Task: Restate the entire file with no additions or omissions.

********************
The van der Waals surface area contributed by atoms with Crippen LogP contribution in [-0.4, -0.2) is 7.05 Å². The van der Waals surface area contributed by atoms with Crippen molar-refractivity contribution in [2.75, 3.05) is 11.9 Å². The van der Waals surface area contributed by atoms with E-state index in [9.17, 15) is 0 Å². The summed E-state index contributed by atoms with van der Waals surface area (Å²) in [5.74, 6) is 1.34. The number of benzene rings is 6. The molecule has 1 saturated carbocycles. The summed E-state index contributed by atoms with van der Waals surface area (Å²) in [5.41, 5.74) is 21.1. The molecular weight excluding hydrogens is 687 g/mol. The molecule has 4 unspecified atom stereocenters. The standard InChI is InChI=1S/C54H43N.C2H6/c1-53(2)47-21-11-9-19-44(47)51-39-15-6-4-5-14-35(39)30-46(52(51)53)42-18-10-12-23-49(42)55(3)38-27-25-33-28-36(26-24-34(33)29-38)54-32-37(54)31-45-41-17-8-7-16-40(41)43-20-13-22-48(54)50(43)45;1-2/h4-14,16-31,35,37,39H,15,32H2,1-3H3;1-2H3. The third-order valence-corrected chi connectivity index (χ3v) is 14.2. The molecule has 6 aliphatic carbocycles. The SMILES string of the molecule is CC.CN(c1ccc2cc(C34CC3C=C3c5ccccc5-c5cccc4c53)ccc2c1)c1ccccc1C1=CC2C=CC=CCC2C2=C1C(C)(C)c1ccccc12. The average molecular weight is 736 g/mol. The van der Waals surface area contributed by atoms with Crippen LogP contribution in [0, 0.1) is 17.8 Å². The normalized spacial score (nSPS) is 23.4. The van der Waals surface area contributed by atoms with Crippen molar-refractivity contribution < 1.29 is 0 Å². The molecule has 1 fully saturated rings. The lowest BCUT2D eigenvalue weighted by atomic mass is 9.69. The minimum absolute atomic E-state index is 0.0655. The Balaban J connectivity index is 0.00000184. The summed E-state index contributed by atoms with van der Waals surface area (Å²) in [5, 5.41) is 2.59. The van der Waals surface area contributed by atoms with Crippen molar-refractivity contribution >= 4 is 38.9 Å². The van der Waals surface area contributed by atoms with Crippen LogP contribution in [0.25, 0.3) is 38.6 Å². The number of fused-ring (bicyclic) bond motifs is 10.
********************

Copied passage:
The van der Waals surface area contributed by atoms with Crippen LogP contribution in [-0.4, -0.2) is 7.05 Å². The van der Waals surface area contributed by atoms with Crippen molar-refractivity contribution in [2.75, 3.05) is 11.9 Å². The van der Waals surface area contributed by atoms with E-state index in [9.17, 15) is 0 Å². The summed E-state index contributed by atoms with van der Waals surface area (Å²) in [5.74, 6) is 1.34. The number of benzene rings is 6. The molecule has 1 saturated carbocycles. The summed E-state index contributed by atoms with van der Waals surface area (Å²) in [5.41, 5.74) is 21.1. The molecular weight excluding hydrogens is 687 g/mol. The molecule has 4 unspecified atom stereocenters. The standard InChI is InChI=1S/C54H43N.C2H6/c1-53(2)47-21-11-9-19-44(47)51-39-15-6-4-5-14-35(39)30-46(52(51)53)42-18-10-12-23-49(42)55(3)38-27-25-33-28-36(26-24-34(33)29-38)54-32-37(54)31-45-41-17-8-7-16-40(41)43-20-13-22-48(54)50(43)45;1-2/h4-14,16-31,35,37,39H,15,32H2,1-3H3;1-2H3. The third-order valence-corrected chi connectivity index (χ3v) is 14.2. The molecule has 6 aliphatic carbocycles. The SMILES string of the molecule is CC.CN(c1ccc2cc(C34CC3C=C3c5ccccc5-c5cccc4c53)ccc2c1)c1ccccc1C1=CC2C=CC=CCC2C2=C1C(C)(C)c1ccccc12. The average molecular weight is 736 g/mol. The van der Waals surface area contributed by atoms with Crippen LogP contribution in [0, 0.1) is 17.8 Å². The normalized spacial score (nSPS) is 23.4. The van der Waals surface area contributed by atoms with Crippen molar-refractivity contribution < 1.29 is 0 Å². The molecule has 1 fully saturated rings. The lowest BCUT2D eigenvalue weighted by atomic mass is 9.69. The minimum absolute atomic E-state index is 0.0655. The Balaban J connectivity index is 0.00000184. The summed E-state index contributed by atoms with van der Waals surface area (Å²) in [5, 5.41) is 2.59. The van der Waals surface area contributed by atoms with Crippen molar-refractivity contribution >= 4 is 38.9 Å². The van der Waals surface area contributed by atoms with Crippen LogP contribution in [0.25, 0.3) is 38.6 Å². The number of fused-ring (bicyclic) bond motifs is 10.